French Bulldog

Watch Out for Special Issues with Flat-Faced Dogs

In Dog Behavior, Dog CPR, dog daycare owner, dog training, dog walker, pet care professional, pet cpr, Pet Death, Pet First Aid, Pet Industry, Pet Safety, Summer pet safety, Travel with pets by Cara Armour

By Arden Moore

Pro Pet Hero Instructor Director and Master Pet First Aid/CPR Instructor 

Brachycephalic Breeds

Labrador retrievers with their lovable natures continue ranking No. 1 in popularity among all dog breeds by the American Kennel Club. But look over your shoulder, Lab. The adorable French Bulldog is gaining in popularity, landing the runner-up spot for the past three years. And also rising in the ranks are the American bulldog (6th) and the Boxer (14th).

But with the popularity rising for Frenchies, bulldogs, boxers and other flat-faced dogs, comes the need to recognize the special health challenges they face, especially as the summer enters into full gear.

By definition, brachycephalic breeds are dogs who sport short muzzles, flattened faces, narrow nostrils and smaller airways than dogs with standard-sized muzzles. Their skulls are wide and short and their smooshy faces are steadily winning over more people looking to adopt dogs. 

Here is a rundown of brachycephalic breeds:

* Affenpinscher

* Boston terrier

* Boxer

* Brussels Griffon

* Bullmastiff

* Cane Corso

* Cavalier King Charles Spaniel

* Chinese Shar Pei

* Chow Chow

* Dogue de Bordeaux

* English Bulldog

* English Toy Spaniel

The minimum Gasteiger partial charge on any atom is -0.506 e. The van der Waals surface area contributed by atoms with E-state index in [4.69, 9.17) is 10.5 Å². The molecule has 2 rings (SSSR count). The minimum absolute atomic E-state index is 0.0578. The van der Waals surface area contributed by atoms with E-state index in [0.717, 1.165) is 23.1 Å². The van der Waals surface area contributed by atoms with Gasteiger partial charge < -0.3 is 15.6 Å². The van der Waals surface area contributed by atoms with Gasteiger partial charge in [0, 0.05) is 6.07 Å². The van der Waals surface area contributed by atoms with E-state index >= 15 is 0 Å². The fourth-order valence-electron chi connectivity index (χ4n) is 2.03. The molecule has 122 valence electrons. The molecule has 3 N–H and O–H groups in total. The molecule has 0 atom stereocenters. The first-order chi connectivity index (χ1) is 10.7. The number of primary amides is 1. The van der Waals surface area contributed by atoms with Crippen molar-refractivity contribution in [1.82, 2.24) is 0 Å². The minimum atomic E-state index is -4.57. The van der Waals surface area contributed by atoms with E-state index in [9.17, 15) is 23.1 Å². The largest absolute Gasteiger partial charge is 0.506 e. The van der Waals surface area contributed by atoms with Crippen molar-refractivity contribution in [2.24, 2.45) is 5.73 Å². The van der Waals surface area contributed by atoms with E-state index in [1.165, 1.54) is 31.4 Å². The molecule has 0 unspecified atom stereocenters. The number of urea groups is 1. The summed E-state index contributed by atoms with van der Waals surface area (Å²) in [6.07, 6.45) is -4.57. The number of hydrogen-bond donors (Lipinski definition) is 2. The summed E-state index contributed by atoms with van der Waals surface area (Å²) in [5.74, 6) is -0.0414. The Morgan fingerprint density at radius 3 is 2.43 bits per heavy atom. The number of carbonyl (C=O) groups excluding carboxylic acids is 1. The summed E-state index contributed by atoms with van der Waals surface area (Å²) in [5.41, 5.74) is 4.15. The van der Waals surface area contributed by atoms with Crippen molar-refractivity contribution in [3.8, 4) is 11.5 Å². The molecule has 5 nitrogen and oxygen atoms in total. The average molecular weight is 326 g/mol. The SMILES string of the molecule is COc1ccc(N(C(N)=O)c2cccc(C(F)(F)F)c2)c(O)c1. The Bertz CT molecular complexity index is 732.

* French Bulldog

* Japanese Chin

* Lhasa Apso

* Pekingese

* Pug

* Shih Tzu


Heat Issues in Flat-Faced Dogs

Soaring temperatures can cause heat issues, including heatstroke, in any dog who is outside and exposed too long to the sun. But brachycephalic breeds, due to their flat faces and narrow airways, are especially at risk for heat stress.

Keep in mind that all dogs do not have the skin pores people have to sweat to dissipate heat. Dogs must rely on panting and sweating through their paw pads to try to dissipate heat in their bodies. But flat-faced dogs have more difficulty moving enough air with each breath than other dogs to try to drop their body core temperatures.

Recognize early signs of heat issues. These dogs will be panting heavily with drooping tongues. Their gums will be bright red and sticky. They may stagger when walking or sit and refuse to continue walking. 

Be preventive by keeping tabs on their breathing when they are on a vigorous walk or doing any exercise. Avoid taking them on walks during the heat of the day and stick with short outings in the morning or evening hours. Provide them plenty of cool water. 

Brachycephalic breeds definitely sport a captivating look that appeals to many dog lovers. By recognizing their special health challenges, you can help your flat-faced dog live a long and healthy life. 

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